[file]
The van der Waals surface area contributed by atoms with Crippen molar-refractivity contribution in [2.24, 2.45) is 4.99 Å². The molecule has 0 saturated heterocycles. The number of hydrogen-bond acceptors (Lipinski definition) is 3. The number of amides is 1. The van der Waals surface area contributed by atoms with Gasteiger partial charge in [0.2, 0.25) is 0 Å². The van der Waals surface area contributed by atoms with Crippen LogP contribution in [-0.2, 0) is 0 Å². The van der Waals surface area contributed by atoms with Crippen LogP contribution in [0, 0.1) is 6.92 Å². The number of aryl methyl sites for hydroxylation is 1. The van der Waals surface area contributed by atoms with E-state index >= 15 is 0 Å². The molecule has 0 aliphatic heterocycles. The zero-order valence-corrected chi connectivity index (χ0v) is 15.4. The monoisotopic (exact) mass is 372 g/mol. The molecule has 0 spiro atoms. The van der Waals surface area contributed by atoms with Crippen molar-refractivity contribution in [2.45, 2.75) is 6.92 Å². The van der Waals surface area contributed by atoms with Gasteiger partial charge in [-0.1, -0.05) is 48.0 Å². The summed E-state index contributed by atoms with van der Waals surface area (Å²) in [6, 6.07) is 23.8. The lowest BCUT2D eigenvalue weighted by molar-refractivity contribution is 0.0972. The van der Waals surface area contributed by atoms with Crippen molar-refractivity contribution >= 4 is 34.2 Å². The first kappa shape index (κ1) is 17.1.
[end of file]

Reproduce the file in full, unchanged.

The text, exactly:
The van der Waals surface area contributed by atoms with Crippen molar-refractivity contribution in [2.24, 2.45) is 4.99 Å². The molecule has 0 saturated heterocycles. The number of hydrogen-bond acceptors (Lipinski definition) is 3. The number of amides is 1. The van der Waals surface area contributed by atoms with Gasteiger partial charge in [0.2, 0.25) is 0 Å². The van der Waals surface area contributed by atoms with Crippen LogP contribution in [-0.2, 0) is 0 Å². The van der Waals surface area contributed by atoms with Crippen LogP contribution in [0, 0.1) is 6.92 Å². The number of aryl methyl sites for hydroxylation is 1. The van der Waals surface area contributed by atoms with E-state index >= 15 is 0 Å². The molecule has 0 aliphatic heterocycles. The zero-order valence-corrected chi connectivity index (χ0v) is 15.4. The monoisotopic (exact) mass is 372 g/mol. The molecule has 0 spiro atoms. The van der Waals surface area contributed by atoms with Crippen molar-refractivity contribution in [2.45, 2.75) is 6.92 Å². The van der Waals surface area contributed by atoms with Gasteiger partial charge in [-0.1, -0.05) is 48.0 Å². The summed E-state index contributed by atoms with van der Waals surface area (Å²) in [6, 6.07) is 23.8. The lowest BCUT2D eigenvalue weighted by molar-refractivity contribution is 0.0972. The van der Waals surface area contributed by atoms with Crippen molar-refractivity contribution >= 4 is 34.2 Å². The first kappa shape index (κ1) is 17.1.